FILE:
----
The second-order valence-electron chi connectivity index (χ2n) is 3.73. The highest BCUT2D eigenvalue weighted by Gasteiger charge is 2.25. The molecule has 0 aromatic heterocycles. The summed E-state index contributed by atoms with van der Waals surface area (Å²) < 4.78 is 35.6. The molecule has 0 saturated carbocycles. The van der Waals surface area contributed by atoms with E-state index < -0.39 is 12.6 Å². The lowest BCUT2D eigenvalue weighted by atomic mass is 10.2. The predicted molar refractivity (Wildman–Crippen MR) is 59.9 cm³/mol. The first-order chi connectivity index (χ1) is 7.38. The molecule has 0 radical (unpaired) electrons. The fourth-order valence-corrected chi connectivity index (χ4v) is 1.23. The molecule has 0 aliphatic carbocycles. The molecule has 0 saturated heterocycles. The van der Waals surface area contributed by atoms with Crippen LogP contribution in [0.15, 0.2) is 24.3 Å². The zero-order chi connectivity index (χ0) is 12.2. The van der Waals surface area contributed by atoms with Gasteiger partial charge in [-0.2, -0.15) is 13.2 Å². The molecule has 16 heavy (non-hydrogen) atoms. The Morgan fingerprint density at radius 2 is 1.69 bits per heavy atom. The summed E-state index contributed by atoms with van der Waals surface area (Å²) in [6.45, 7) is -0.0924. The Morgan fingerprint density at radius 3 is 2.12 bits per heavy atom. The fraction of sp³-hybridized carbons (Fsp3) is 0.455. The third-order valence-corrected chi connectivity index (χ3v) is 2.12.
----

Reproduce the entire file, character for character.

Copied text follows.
The second-order valence-electron chi connectivity index (χ2n) is 3.73. The highest BCUT2D eigenvalue weighted by Gasteiger charge is 2.25. The molecule has 0 aromatic heterocycles. The summed E-state index contributed by atoms with van der Waals surface area (Å²) < 4.78 is 35.6. The molecule has 0 saturated carbocycles. The van der Waals surface area contributed by atoms with E-state index < -0.39 is 12.6 Å². The lowest BCUT2D eigenvalue weighted by atomic mass is 10.2. The predicted molar refractivity (Wildman–Crippen MR) is 59.9 cm³/mol. The first-order chi connectivity index (χ1) is 7.38. The molecule has 0 radical (unpaired) electrons. The fourth-order valence-corrected chi connectivity index (χ4v) is 1.23. The molecule has 0 aliphatic carbocycles. The molecule has 0 saturated heterocycles. The van der Waals surface area contributed by atoms with Crippen LogP contribution in [0.15, 0.2) is 24.3 Å². The zero-order chi connectivity index (χ0) is 12.2. The van der Waals surface area contributed by atoms with Gasteiger partial charge in [-0.2, -0.15) is 13.2 Å². The molecule has 16 heavy (non-hydrogen) atoms. The Morgan fingerprint density at radius 2 is 1.69 bits per heavy atom. The summed E-state index contributed by atoms with van der Waals surface area (Å²) in [6.45, 7) is -0.0924. The Morgan fingerprint density at radius 3 is 2.12 bits per heavy atom. The fraction of sp³-hybridized carbons (Fsp3) is 0.455. The third-order valence-corrected chi connectivity index (χ3v) is 2.12.